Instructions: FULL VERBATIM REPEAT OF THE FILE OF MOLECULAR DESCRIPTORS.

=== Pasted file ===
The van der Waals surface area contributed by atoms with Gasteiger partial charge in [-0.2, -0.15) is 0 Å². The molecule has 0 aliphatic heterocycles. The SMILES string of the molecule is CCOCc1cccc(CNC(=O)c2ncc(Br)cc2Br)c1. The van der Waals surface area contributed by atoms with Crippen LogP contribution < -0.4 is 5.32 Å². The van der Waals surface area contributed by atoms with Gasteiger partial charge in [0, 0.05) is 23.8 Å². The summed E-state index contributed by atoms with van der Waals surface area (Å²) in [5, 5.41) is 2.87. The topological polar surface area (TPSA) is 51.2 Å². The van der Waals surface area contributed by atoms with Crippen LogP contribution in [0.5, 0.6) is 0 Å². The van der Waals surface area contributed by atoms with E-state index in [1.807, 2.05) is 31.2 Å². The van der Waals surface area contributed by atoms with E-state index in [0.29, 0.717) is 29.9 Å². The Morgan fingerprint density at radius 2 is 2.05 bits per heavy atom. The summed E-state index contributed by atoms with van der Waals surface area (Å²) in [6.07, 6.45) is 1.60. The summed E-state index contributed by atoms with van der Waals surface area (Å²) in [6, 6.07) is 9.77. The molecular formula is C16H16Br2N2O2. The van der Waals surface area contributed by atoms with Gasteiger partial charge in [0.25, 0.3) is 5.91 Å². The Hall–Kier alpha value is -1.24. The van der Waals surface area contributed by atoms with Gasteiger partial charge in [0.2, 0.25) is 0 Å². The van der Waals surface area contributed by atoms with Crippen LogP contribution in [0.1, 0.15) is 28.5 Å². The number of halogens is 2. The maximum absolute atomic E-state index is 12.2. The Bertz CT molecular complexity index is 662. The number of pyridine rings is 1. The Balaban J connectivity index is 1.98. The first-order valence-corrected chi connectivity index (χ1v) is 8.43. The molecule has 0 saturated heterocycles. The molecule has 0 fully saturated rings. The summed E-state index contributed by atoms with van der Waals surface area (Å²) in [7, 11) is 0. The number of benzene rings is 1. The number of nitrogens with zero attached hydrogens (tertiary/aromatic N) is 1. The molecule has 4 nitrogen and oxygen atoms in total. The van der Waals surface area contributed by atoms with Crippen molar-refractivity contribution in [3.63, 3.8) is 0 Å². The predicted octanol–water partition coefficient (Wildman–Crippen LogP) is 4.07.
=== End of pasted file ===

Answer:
The van der Waals surface area contributed by atoms with Gasteiger partial charge in [-0.2, -0.15) is 0 Å². The molecule has 0 aliphatic heterocycles. The SMILES string of the molecule is CCOCc1cccc(CNC(=O)c2ncc(Br)cc2Br)c1. The van der Waals surface area contributed by atoms with Crippen LogP contribution < -0.4 is 5.32 Å². The van der Waals surface area contributed by atoms with Gasteiger partial charge in [0, 0.05) is 23.8 Å². The summed E-state index contributed by atoms with van der Waals surface area (Å²) in [5, 5.41) is 2.87. The topological polar surface area (TPSA) is 51.2 Å². The van der Waals surface area contributed by atoms with Crippen LogP contribution in [0.5, 0.6) is 0 Å². The van der Waals surface area contributed by atoms with E-state index in [1.807, 2.05) is 31.2 Å². The van der Waals surface area contributed by atoms with E-state index in [0.29, 0.717) is 29.9 Å². The Morgan fingerprint density at radius 2 is 2.05 bits per heavy atom. The summed E-state index contributed by atoms with van der Waals surface area (Å²) in [6.07, 6.45) is 1.60. The summed E-state index contributed by atoms with van der Waals surface area (Å²) in [6, 6.07) is 9.77. The molecular formula is C16H16Br2N2O2. The van der Waals surface area contributed by atoms with Gasteiger partial charge in [0.25, 0.3) is 5.91 Å². The Hall–Kier alpha value is -1.24. The van der Waals surface area contributed by atoms with Gasteiger partial charge in [0.2, 0.25) is 0 Å². The van der Waals surface area contributed by atoms with Crippen LogP contribution in [0.1, 0.15) is 28.5 Å². The number of halogens is 2. The maximum absolute atomic E-state index is 12.2. The Bertz CT molecular complexity index is 662. The number of pyridine rings is 1. The Balaban J connectivity index is 1.98. The first-order valence-corrected chi connectivity index (χ1v) is 8.43. The molecule has 0 saturated heterocycles. The molecule has 0 fully saturated rings. The summed E-state index contributed by atoms with van der Waals surface area (Å²) in [7, 11) is 0. The number of benzene rings is 1. The number of nitrogens with zero attached hydrogens (tertiary/aromatic N) is 1. The molecule has 4 nitrogen and oxygen atoms in total. The van der Waals surface area contributed by atoms with Crippen molar-refractivity contribution in [3.63, 3.8) is 0 Å². The predicted octanol–water partition coefficient (Wildman–Crippen LogP) is 4.07.